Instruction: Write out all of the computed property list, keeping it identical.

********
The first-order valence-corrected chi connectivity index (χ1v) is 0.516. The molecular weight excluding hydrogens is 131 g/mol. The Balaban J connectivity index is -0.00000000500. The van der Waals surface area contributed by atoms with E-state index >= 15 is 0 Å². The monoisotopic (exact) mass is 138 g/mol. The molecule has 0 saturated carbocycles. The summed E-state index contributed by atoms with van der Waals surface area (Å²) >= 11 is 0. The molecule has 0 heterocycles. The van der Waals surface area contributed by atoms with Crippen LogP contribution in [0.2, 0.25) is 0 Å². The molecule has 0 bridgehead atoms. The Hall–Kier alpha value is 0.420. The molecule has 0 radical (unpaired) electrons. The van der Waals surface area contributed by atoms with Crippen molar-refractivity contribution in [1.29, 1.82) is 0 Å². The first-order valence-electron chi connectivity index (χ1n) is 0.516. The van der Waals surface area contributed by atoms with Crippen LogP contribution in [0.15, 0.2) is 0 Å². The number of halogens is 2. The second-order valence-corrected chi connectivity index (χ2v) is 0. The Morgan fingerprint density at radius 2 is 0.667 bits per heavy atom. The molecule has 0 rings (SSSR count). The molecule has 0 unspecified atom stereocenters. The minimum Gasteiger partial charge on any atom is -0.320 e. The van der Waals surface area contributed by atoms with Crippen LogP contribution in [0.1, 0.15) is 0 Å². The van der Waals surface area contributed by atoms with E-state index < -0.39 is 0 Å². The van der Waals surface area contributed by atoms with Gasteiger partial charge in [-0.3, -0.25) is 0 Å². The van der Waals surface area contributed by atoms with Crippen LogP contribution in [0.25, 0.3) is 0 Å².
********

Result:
The first-order valence-corrected chi connectivity index (χ1v) is 0.516. The molecular weight excluding hydrogens is 131 g/mol. The Balaban J connectivity index is -0.00000000500. The van der Waals surface area contributed by atoms with E-state index >= 15 is 0 Å². The monoisotopic (exact) mass is 138 g/mol. The molecule has 0 saturated carbocycles. The summed E-state index contributed by atoms with van der Waals surface area (Å²) >= 11 is 0. The molecule has 0 heterocycles. The van der Waals surface area contributed by atoms with Crippen LogP contribution in [0.2, 0.25) is 0 Å². The molecule has 0 bridgehead atoms. The Hall–Kier alpha value is 0.420. The molecule has 0 radical (unpaired) electrons. The van der Waals surface area contributed by atoms with Crippen molar-refractivity contribution in [1.29, 1.82) is 0 Å². The first-order valence-electron chi connectivity index (χ1n) is 0.516. The van der Waals surface area contributed by atoms with Crippen LogP contribution in [0.15, 0.2) is 0 Å². The number of halogens is 2. The second-order valence-corrected chi connectivity index (χ2v) is 0. The Morgan fingerprint density at radius 2 is 0.667 bits per heavy atom. The molecule has 0 rings (SSSR count). The molecule has 0 unspecified atom stereocenters. The minimum Gasteiger partial charge on any atom is -0.320 e. The van der Waals surface area contributed by atoms with Crippen LogP contribution in [0.1, 0.15) is 0 Å². The van der Waals surface area contributed by atoms with E-state index < -0.39 is 0 Å². The van der Waals surface area contributed by atoms with Gasteiger partial charge in [-0.3, -0.25) is 0 Å². The van der Waals surface area contributed by atoms with Crippen LogP contribution in [0.25, 0.3) is 0 Å².